Irish journalist and broadcaster Matt Cooper is among a delegation traveling to North Korea for leader Kim Jong-un’s birthday celebrations. The group includes retired US basketball player Dennis Rodman.

The Today FM presenter is traveling in what his employers stated is a ‘’personal capacity’’ to research a book and is also working with an English production company on an upcoming TV documentary.

The production will focus on a basketball match between former NBA players who are playing against a communist side on Wednesday to celebrate the birthday of North Korean leader Kim Jong-un.

Cooper was spotted when he was filmed by Sky News among the delegation at Beijing airport where Rodman was being interviewed by reporters.

Rodman has taken on the role of coach for the national team, which landed in the country on Monday afternoon flanked by a troop of 11 retired NBA players.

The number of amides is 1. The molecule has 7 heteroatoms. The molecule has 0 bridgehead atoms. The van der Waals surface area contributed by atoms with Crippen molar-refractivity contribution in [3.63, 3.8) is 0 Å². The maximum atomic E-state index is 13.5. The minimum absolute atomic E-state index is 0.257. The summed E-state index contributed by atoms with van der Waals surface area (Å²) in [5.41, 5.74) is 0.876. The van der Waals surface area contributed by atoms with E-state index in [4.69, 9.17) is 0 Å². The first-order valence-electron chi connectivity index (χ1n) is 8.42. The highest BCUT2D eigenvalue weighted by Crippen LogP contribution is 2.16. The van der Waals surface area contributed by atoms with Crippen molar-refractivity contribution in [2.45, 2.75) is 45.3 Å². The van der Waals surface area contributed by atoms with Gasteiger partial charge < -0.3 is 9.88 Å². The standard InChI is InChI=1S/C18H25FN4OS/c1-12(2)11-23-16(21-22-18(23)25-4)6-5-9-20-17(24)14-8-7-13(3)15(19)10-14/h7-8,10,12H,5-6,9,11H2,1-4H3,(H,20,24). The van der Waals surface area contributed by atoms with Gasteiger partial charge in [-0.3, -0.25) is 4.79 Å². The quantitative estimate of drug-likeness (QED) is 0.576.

Rodman previously described Jong-un as a "friend for life." But the pair could be set for their first argument, as Rodman confirmed to reporters at Beijing Airport that he would approach the subject of human rights with his friend "when the time comes."

"I am not going to sit there and go in and say 'hey guy, you’re doing the wrong thing'," he told Sky News.

"That’s not the right thing to do. He’s my friend first. "I tell the world: he’s my friend, I love him."

Asked whether he was aware of hundreds of thousands of political prisoners locked up in North Korea, he said: “Are you aware that lots of people in America is locked up like that too? I’m not a president, I’m just a guy.”

Rodman said he will not interfere in the country’s politics. “People always say that North Korea is like a really communist country, that people are not allowed to go there,” he told reporters. “I just know the fact that, you know, to me he’s a nice guy, to me.”

Just before Christmas, Irish bookmaker Paddy Power withdrew sponsorship of Rodman’s event, saying this was as a result of general condemnation of the Pyongyang regime.

This followed the rare public purge of leader Kim’s powerful uncle Jang Song-thaek, who was executed last month.

The company said it “took a back seat” after those events but would still “honor all of its contractual obligations.”